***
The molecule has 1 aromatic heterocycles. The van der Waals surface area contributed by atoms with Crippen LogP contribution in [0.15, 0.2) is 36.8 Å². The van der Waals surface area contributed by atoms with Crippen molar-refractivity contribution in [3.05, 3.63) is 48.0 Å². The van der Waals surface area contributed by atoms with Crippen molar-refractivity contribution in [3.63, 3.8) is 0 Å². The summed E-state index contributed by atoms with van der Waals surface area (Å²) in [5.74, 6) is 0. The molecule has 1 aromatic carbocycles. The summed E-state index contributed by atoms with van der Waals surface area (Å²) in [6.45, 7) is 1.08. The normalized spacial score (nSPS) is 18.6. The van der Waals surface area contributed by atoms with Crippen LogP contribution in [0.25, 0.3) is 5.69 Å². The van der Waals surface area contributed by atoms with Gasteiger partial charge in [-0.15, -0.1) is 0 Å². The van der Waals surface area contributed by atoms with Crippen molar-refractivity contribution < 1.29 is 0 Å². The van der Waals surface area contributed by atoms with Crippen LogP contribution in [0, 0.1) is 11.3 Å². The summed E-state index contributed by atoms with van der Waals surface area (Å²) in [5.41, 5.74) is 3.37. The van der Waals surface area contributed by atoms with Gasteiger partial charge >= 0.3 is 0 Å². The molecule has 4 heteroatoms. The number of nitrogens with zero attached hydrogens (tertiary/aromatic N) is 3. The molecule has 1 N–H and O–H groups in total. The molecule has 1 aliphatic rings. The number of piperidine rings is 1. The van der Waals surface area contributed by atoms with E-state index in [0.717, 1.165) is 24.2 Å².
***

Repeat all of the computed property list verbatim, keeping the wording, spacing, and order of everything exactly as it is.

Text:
The molecule has 1 aromatic heterocycles. The van der Waals surface area contributed by atoms with Crippen LogP contribution in [0.15, 0.2) is 36.8 Å². The van der Waals surface area contributed by atoms with Crippen molar-refractivity contribution in [3.05, 3.63) is 48.0 Å². The van der Waals surface area contributed by atoms with Crippen molar-refractivity contribution in [3.63, 3.8) is 0 Å². The summed E-state index contributed by atoms with van der Waals surface area (Å²) in [5.74, 6) is 0. The molecule has 1 aromatic carbocycles. The summed E-state index contributed by atoms with van der Waals surface area (Å²) in [6.45, 7) is 1.08. The normalized spacial score (nSPS) is 18.6. The van der Waals surface area contributed by atoms with Crippen LogP contribution in [0.25, 0.3) is 5.69 Å². The van der Waals surface area contributed by atoms with Gasteiger partial charge in [-0.15, -0.1) is 0 Å². The van der Waals surface area contributed by atoms with Crippen molar-refractivity contribution < 1.29 is 0 Å². The van der Waals surface area contributed by atoms with Crippen LogP contribution in [0, 0.1) is 11.3 Å². The summed E-state index contributed by atoms with van der Waals surface area (Å²) in [5.41, 5.74) is 3.37. The van der Waals surface area contributed by atoms with Gasteiger partial charge >= 0.3 is 0 Å². The molecule has 4 heteroatoms. The number of nitrogens with zero attached hydrogens (tertiary/aromatic N) is 3. The molecule has 1 N–H and O–H groups in total. The molecule has 1 aliphatic rings. The number of piperidine rings is 1. The van der Waals surface area contributed by atoms with E-state index in [0.717, 1.165) is 24.2 Å².